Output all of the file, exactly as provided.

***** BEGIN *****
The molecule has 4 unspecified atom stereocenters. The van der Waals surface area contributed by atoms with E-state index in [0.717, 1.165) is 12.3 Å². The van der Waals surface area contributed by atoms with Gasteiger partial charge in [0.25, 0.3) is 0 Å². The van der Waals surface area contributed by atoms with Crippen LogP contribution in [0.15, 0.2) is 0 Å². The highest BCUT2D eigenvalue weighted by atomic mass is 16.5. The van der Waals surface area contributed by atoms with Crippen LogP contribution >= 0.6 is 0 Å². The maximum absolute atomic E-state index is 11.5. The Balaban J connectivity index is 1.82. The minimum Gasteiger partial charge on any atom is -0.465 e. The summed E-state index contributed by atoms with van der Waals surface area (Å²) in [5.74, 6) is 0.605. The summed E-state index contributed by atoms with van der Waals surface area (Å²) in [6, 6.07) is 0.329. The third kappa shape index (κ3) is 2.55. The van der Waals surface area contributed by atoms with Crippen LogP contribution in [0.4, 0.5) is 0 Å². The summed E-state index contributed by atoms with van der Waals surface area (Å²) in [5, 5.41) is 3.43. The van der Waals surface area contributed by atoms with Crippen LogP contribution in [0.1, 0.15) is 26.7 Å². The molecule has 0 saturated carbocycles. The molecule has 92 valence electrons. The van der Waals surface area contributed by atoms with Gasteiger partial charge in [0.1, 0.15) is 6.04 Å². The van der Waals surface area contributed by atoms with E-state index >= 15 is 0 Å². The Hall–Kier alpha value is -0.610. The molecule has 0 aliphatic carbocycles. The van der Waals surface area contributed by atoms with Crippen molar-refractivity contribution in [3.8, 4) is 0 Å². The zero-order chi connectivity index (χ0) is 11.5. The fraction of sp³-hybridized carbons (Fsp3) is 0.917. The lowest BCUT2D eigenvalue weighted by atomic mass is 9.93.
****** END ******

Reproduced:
The molecule has 4 unspecified atom stereocenters. The van der Waals surface area contributed by atoms with E-state index in [0.717, 1.165) is 12.3 Å². The van der Waals surface area contributed by atoms with Gasteiger partial charge in [0.25, 0.3) is 0 Å². The van der Waals surface area contributed by atoms with Crippen LogP contribution in [0.15, 0.2) is 0 Å². The highest BCUT2D eigenvalue weighted by atomic mass is 16.5. The van der Waals surface area contributed by atoms with Crippen LogP contribution >= 0.6 is 0 Å². The maximum absolute atomic E-state index is 11.5. The Balaban J connectivity index is 1.82. The minimum Gasteiger partial charge on any atom is -0.465 e. The summed E-state index contributed by atoms with van der Waals surface area (Å²) in [5.74, 6) is 0.605. The summed E-state index contributed by atoms with van der Waals surface area (Å²) in [6, 6.07) is 0.329. The third kappa shape index (κ3) is 2.55. The van der Waals surface area contributed by atoms with Crippen LogP contribution in [0.4, 0.5) is 0 Å². The summed E-state index contributed by atoms with van der Waals surface area (Å²) in [5, 5.41) is 3.43. The van der Waals surface area contributed by atoms with Crippen LogP contribution in [0.1, 0.15) is 26.7 Å². The molecule has 0 saturated carbocycles. The molecule has 92 valence electrons. The van der Waals surface area contributed by atoms with Gasteiger partial charge in [0.1, 0.15) is 6.04 Å². The van der Waals surface area contributed by atoms with E-state index >= 15 is 0 Å². The Hall–Kier alpha value is -0.610. The molecule has 0 aliphatic carbocycles. The van der Waals surface area contributed by atoms with Crippen molar-refractivity contribution in [3.8, 4) is 0 Å². The zero-order chi connectivity index (χ0) is 11.5. The fraction of sp³-hybridized carbons (Fsp3) is 0.917. The lowest BCUT2D eigenvalue weighted by atomic mass is 9.93.